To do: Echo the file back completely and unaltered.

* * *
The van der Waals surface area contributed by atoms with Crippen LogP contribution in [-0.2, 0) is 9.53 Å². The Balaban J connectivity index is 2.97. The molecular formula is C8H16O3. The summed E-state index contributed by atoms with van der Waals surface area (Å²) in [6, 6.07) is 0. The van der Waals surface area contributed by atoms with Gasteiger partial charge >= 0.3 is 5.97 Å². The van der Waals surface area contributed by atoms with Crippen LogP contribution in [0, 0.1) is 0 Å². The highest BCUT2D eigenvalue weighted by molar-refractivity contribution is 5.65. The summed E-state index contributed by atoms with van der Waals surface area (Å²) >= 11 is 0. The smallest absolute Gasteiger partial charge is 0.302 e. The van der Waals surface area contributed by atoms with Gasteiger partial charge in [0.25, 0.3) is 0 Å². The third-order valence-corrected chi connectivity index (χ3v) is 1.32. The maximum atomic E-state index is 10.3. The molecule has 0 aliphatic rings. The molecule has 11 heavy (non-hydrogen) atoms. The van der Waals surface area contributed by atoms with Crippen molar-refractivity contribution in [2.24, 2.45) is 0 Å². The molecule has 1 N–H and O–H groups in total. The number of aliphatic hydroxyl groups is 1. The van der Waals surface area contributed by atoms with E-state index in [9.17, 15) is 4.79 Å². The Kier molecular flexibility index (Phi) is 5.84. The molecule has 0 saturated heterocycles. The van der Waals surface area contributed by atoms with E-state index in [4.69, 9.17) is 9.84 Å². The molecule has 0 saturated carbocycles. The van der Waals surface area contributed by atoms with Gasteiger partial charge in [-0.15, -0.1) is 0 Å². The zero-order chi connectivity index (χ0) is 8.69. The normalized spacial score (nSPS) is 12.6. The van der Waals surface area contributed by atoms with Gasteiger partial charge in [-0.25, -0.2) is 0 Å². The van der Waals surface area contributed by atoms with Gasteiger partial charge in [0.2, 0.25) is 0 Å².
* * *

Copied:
The van der Waals surface area contributed by atoms with Crippen LogP contribution in [-0.2, 0) is 9.53 Å². The Balaban J connectivity index is 2.97. The molecular formula is C8H16O3. The summed E-state index contributed by atoms with van der Waals surface area (Å²) in [6, 6.07) is 0. The van der Waals surface area contributed by atoms with Gasteiger partial charge >= 0.3 is 5.97 Å². The van der Waals surface area contributed by atoms with Crippen LogP contribution in [0, 0.1) is 0 Å². The highest BCUT2D eigenvalue weighted by molar-refractivity contribution is 5.65. The summed E-state index contributed by atoms with van der Waals surface area (Å²) >= 11 is 0. The smallest absolute Gasteiger partial charge is 0.302 e. The van der Waals surface area contributed by atoms with Gasteiger partial charge in [0.25, 0.3) is 0 Å². The third-order valence-corrected chi connectivity index (χ3v) is 1.32. The maximum atomic E-state index is 10.3. The molecule has 0 aliphatic rings. The molecule has 11 heavy (non-hydrogen) atoms. The van der Waals surface area contributed by atoms with Crippen molar-refractivity contribution in [2.24, 2.45) is 0 Å². The molecule has 1 N–H and O–H groups in total. The number of aliphatic hydroxyl groups is 1. The van der Waals surface area contributed by atoms with E-state index in [9.17, 15) is 4.79 Å². The Kier molecular flexibility index (Phi) is 5.84. The molecule has 0 saturated heterocycles. The van der Waals surface area contributed by atoms with E-state index in [4.69, 9.17) is 9.84 Å². The molecule has 0 saturated carbocycles. The van der Waals surface area contributed by atoms with Gasteiger partial charge in [-0.15, -0.1) is 0 Å². The zero-order chi connectivity index (χ0) is 8.69. The normalized spacial score (nSPS) is 12.6. The van der Waals surface area contributed by atoms with Gasteiger partial charge in [-0.25, -0.2) is 0 Å². The van der Waals surface area contributed by atoms with Gasteiger partial charge in [0.2, 0.25) is 0 Å².